A SHARED SENSE OF RESPONSIBILITY: MONEY VERSUS EFFORT CONTRIBUTIONS IN THE VOLUNTARY PROVISION OF PUBLIC GOODS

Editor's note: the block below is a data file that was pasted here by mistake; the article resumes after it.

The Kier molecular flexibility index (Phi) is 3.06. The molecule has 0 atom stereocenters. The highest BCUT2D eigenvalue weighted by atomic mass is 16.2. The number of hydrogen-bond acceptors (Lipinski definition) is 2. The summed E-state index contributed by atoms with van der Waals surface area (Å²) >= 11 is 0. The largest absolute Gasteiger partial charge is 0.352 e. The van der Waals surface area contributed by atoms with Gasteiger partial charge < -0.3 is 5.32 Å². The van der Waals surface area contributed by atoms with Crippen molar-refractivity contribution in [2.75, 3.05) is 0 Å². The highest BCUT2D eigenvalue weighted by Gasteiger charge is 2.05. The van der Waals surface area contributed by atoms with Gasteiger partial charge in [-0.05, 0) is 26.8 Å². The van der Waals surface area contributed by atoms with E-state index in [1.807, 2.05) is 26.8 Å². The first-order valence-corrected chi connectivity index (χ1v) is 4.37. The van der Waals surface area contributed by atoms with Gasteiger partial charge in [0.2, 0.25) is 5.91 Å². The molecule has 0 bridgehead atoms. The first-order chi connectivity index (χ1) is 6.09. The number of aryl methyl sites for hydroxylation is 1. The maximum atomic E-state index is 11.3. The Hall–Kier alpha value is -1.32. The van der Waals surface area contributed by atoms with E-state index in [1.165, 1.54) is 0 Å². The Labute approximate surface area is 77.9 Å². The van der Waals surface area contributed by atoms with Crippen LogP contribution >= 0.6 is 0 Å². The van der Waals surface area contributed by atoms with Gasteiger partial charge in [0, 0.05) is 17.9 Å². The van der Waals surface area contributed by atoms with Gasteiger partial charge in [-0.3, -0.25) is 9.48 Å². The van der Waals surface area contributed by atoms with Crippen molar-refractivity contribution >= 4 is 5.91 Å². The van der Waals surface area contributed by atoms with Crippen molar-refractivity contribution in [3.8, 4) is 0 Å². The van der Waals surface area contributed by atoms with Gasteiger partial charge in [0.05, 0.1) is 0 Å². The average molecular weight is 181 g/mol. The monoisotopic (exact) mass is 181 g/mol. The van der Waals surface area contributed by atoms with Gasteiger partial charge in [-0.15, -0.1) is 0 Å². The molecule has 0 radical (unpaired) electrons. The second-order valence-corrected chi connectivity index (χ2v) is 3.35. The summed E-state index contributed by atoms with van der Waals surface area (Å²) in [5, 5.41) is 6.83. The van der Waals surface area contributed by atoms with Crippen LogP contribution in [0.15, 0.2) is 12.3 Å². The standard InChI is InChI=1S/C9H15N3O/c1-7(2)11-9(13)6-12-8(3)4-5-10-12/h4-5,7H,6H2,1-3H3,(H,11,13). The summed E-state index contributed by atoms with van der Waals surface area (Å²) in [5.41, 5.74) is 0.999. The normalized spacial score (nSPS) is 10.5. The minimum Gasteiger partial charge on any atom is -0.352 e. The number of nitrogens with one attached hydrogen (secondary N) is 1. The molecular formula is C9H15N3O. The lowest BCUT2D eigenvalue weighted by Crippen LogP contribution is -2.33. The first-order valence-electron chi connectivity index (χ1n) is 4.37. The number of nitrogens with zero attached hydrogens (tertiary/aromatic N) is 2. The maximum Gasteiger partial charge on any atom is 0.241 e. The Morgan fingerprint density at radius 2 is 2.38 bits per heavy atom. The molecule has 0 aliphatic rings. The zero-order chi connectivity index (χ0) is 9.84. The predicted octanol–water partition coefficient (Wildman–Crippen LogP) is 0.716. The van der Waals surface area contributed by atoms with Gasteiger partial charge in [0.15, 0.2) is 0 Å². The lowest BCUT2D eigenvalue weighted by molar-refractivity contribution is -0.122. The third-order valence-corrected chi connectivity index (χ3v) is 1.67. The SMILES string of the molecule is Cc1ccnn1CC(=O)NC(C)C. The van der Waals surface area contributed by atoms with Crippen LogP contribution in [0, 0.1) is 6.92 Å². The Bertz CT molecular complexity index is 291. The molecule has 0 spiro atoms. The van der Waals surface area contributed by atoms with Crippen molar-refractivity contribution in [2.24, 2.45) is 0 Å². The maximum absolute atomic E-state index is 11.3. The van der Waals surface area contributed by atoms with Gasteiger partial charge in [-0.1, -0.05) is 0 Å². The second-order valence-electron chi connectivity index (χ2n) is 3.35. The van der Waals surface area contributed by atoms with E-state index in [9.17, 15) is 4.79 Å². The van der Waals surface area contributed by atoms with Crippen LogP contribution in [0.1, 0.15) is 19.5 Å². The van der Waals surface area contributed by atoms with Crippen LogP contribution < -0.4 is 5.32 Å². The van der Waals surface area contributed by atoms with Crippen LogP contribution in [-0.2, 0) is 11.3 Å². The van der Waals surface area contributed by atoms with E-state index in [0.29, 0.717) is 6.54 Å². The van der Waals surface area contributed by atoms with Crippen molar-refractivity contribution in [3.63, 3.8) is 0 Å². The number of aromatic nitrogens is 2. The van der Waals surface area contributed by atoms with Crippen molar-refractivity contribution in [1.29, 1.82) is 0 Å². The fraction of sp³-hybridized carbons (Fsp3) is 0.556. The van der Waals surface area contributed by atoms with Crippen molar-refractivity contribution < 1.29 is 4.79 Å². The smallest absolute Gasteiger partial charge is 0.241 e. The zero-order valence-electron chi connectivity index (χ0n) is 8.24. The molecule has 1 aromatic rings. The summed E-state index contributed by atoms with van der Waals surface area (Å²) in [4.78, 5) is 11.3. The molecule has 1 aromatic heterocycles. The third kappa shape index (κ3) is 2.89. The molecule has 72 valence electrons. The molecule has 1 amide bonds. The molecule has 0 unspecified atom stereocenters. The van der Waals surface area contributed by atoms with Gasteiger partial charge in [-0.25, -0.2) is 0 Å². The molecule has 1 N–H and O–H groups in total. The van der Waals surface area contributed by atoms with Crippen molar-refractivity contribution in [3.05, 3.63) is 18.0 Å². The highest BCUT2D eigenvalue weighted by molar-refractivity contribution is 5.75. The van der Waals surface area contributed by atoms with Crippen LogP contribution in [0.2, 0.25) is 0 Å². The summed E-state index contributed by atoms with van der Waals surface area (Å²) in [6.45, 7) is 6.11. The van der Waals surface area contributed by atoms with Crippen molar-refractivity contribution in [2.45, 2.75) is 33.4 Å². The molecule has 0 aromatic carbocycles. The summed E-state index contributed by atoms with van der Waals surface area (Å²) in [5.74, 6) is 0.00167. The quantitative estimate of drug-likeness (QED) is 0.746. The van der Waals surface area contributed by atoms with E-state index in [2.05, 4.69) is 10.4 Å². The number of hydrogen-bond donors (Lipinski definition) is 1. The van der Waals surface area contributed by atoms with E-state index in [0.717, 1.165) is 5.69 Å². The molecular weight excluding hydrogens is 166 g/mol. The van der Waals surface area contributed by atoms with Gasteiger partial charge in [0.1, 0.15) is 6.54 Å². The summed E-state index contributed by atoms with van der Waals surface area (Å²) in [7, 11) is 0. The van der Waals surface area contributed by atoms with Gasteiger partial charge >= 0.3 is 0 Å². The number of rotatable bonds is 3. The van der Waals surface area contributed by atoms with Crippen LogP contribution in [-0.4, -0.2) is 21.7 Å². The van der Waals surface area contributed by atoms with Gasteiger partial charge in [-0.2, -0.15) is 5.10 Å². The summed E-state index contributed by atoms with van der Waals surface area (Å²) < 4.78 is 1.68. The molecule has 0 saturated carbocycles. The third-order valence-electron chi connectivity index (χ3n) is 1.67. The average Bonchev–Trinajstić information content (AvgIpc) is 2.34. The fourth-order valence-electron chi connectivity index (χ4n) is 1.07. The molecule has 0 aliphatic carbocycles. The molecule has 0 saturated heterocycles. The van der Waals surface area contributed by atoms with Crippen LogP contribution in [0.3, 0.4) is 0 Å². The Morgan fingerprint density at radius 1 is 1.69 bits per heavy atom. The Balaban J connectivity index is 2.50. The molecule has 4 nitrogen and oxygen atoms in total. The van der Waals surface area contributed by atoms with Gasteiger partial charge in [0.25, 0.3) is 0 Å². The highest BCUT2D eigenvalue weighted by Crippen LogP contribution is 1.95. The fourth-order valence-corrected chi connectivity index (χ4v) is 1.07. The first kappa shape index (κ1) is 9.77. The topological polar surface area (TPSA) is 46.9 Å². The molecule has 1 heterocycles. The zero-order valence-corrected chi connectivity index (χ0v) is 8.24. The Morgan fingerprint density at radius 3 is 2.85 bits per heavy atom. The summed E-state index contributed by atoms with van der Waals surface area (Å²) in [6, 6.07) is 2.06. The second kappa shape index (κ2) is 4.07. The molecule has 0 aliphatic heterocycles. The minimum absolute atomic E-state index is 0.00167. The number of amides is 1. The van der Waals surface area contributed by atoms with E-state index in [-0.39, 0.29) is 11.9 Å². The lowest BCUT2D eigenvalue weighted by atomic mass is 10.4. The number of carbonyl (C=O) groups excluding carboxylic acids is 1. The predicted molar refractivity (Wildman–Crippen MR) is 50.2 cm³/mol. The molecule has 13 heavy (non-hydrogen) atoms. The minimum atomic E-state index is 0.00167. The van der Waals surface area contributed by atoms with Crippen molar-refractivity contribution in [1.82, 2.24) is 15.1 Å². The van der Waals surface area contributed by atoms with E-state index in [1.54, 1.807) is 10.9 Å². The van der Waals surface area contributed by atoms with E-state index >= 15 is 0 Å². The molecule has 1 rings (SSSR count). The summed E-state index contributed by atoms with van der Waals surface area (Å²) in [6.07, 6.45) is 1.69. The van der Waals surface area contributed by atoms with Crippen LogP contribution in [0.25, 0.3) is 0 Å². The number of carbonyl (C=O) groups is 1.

A frequently cited argument against the use of market-based instruments to provide public goods is that they diminish our sense of responsibility to be good citizens. In this paper, we report on the results of a laboratory experiment designed to explore the idea that this distrust stems from the ability of some members of society to contribute to the public good with money instead of time or effort. We look at how the personal effort exerted by subjects changes when their peers take advantage of an offer to buy out of their obligation to perform lab tasks that contribute toward carbon emission reductions. We find that on average subjects reduce their effort when their peers buy out. However, the aggregate result masks significant heterogeneity across individual responses. Those who choose not to buy out despite its expected profitability have no response to the treatment while those for whom it would simply not be profitable to buy out register large reductions in effort. The magnitude of these responses is increasing in the share of the group that accepts the buyout offer, suggesting that it is the act of peers buying out rather than the simple introduction of monetary incentives that is the source of the effect.